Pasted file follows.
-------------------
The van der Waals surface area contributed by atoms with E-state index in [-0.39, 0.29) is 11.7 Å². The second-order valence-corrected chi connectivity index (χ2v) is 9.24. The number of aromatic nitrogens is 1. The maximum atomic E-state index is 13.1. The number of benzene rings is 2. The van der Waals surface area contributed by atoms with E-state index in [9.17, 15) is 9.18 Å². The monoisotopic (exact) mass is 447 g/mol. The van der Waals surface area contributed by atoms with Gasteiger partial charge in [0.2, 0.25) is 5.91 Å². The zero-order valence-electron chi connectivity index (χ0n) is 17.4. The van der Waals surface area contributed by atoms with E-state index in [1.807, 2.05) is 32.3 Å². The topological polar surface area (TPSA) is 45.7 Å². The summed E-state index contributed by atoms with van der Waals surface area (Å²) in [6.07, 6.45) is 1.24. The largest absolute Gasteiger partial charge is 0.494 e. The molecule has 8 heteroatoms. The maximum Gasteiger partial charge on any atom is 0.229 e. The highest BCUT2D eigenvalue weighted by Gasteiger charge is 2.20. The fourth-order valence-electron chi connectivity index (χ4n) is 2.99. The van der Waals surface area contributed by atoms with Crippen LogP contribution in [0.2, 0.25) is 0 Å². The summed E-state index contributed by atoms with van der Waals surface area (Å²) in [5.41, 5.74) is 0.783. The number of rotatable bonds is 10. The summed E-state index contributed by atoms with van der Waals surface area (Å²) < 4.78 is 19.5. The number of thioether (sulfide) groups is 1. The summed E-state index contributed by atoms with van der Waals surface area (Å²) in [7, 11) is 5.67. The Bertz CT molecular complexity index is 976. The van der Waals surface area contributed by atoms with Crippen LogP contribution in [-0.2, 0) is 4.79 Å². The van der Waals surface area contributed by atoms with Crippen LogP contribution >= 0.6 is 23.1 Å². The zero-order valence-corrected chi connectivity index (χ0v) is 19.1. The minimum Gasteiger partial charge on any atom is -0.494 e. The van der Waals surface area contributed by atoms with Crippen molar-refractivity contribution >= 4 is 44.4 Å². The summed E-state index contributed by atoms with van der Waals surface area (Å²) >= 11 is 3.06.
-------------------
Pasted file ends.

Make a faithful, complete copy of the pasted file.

The van der Waals surface area contributed by atoms with E-state index in [-0.39, 0.29) is 11.7 Å². The second-order valence-corrected chi connectivity index (χ2v) is 9.24. The number of aromatic nitrogens is 1. The maximum atomic E-state index is 13.1. The number of benzene rings is 2. The van der Waals surface area contributed by atoms with E-state index in [9.17, 15) is 9.18 Å². The monoisotopic (exact) mass is 447 g/mol. The van der Waals surface area contributed by atoms with Gasteiger partial charge in [0.2, 0.25) is 5.91 Å². The zero-order valence-electron chi connectivity index (χ0n) is 17.4. The van der Waals surface area contributed by atoms with E-state index in [1.807, 2.05) is 32.3 Å². The topological polar surface area (TPSA) is 45.7 Å². The summed E-state index contributed by atoms with van der Waals surface area (Å²) in [6.07, 6.45) is 1.24. The largest absolute Gasteiger partial charge is 0.494 e. The molecule has 8 heteroatoms. The maximum Gasteiger partial charge on any atom is 0.229 e. The highest BCUT2D eigenvalue weighted by Gasteiger charge is 2.20. The fourth-order valence-electron chi connectivity index (χ4n) is 2.99. The van der Waals surface area contributed by atoms with Crippen LogP contribution in [0.2, 0.25) is 0 Å². The summed E-state index contributed by atoms with van der Waals surface area (Å²) in [5.41, 5.74) is 0.783. The number of rotatable bonds is 10. The summed E-state index contributed by atoms with van der Waals surface area (Å²) < 4.78 is 19.5. The number of thioether (sulfide) groups is 1. The summed E-state index contributed by atoms with van der Waals surface area (Å²) in [7, 11) is 5.67. The Bertz CT molecular complexity index is 976. The van der Waals surface area contributed by atoms with Crippen LogP contribution in [-0.2, 0) is 4.79 Å². The van der Waals surface area contributed by atoms with Crippen LogP contribution >= 0.6 is 23.1 Å². The zero-order valence-corrected chi connectivity index (χ0v) is 19.1. The minimum Gasteiger partial charge on any atom is -0.494 e. The van der Waals surface area contributed by atoms with Crippen molar-refractivity contribution >= 4 is 44.4 Å². The summed E-state index contributed by atoms with van der Waals surface area (Å²) >= 11 is 3.06.